As shown in
As described with reference to
These electrically conductive polymers can be combined with elastomeric materials to form elastomeric electrically conductive polymeric materials.
Other embodiments of the high performance test probe are possible by changing the geometry of the probe wire or the probe tip. The probe wire can be angled, curved, or straight and the probe tip can be ball shaped, straight, or flattened.
The teaching of the following patent co-pending applications are incorporated herein by reference:
It is to be understood that the above described embodiments are simply illustrative of the principles of the invention. Various other modifications and changes may be devices by those of skill in the art which will embody the principles of the invention and fall within the spirit and scope thereof.
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|Clasificación de EE.UU.||324/756.03|
|Clasificación internacional||G01R1/067, G01R1/073, G01R31/02, G01R3/00|
|Clasificación cooperativa||H01L2924/00014, H01L2924/1627, H01L2924/3011, G01R1/06711, H01L23/49827, H01L2924/00013, G01R3/00, H01L25/0652, H01L2924/01046, H01L2924/10253, H01L2924/01014, G01R31/2886, H01L2924/01079, H01L2924/01078, H01L2224/78301, H01L2224/1134, H01L23/5384, H01L2924/09701, G01R1/0675, G01R1/06772, G01R1/07378, G01R1/07342, H01L2224/16, H01L2224/13099, G01R1/07371, G01R1/07307|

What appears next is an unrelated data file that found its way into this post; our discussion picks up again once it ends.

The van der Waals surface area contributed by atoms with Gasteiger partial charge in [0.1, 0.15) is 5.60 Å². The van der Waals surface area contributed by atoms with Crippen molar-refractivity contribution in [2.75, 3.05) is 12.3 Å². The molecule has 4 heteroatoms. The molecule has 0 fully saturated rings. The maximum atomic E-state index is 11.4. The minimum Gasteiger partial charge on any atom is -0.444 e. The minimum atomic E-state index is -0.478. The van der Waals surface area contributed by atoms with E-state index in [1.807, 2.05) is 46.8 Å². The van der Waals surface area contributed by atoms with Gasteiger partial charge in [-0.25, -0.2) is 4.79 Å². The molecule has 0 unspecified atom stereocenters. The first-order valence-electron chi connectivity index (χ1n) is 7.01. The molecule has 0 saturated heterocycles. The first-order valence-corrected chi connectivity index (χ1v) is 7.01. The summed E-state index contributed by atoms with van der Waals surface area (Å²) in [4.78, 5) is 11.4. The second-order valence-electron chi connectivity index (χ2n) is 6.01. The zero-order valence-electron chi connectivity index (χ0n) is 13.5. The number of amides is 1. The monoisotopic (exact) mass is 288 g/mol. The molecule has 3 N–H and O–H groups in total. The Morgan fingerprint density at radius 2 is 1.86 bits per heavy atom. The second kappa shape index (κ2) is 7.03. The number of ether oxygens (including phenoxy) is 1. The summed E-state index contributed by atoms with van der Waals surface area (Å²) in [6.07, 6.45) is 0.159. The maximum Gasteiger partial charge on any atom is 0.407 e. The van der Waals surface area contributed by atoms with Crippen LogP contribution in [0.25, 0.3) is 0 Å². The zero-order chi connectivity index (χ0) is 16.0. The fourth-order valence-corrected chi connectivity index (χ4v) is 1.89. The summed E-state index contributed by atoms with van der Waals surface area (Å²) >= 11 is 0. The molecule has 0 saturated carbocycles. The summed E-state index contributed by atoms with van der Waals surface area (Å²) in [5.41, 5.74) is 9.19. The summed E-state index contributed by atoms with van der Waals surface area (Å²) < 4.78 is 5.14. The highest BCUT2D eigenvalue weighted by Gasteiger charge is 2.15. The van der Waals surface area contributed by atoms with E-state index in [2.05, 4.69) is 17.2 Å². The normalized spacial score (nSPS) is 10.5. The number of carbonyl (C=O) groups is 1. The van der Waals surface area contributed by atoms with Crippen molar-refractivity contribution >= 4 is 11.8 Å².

|Clasificación europea||G01R1/073B, H01L23/538E, G01R1/073B9B, H01L23/498E, G01R3/00, H01L25/065M, G01R31/28G5, G01R1/067C3C, G01R1/073B4|
|15 Jul 2011||FPAY||Fee payment|
Year of fee payment: 4
|3 Sep 2015||AS||Assignment|
Owner name: GLOBALFOUNDRIES U.S. 2 LLC, NEW YORK
Free format text: ASSIGNMENT OF ASSIGNORS INTEREST;ASSIGNOR:INTERNATIONAL BUSINESS MACHINES CORPORATION;REEL/FRAME:036550/0001
Effective date: 20150629
|5 Oct 2015||AS||Assignment|
Owner name: GLOBALFOUNDRIES INC., CAYMAN ISLANDS
Free format text: ASSIGNMENT OF ASSIGNORS INTEREST;ASSIGNORS:GLOBALFOUNDRIES U.S. 2 LLC;GLOBALFOUNDRIES U.S. INC.;REEL/FRAME:036779/0001
Effective date: 20150910
|18 Dic 2015||REMI||Maintenance fee reminder mailed|
|6 May 2016||LAPS||Lapse for failure to pay maintenance fees|
|28 Jun 2016||FP||Expired due to failure to pay maintenance fee|
Effective date: 20160506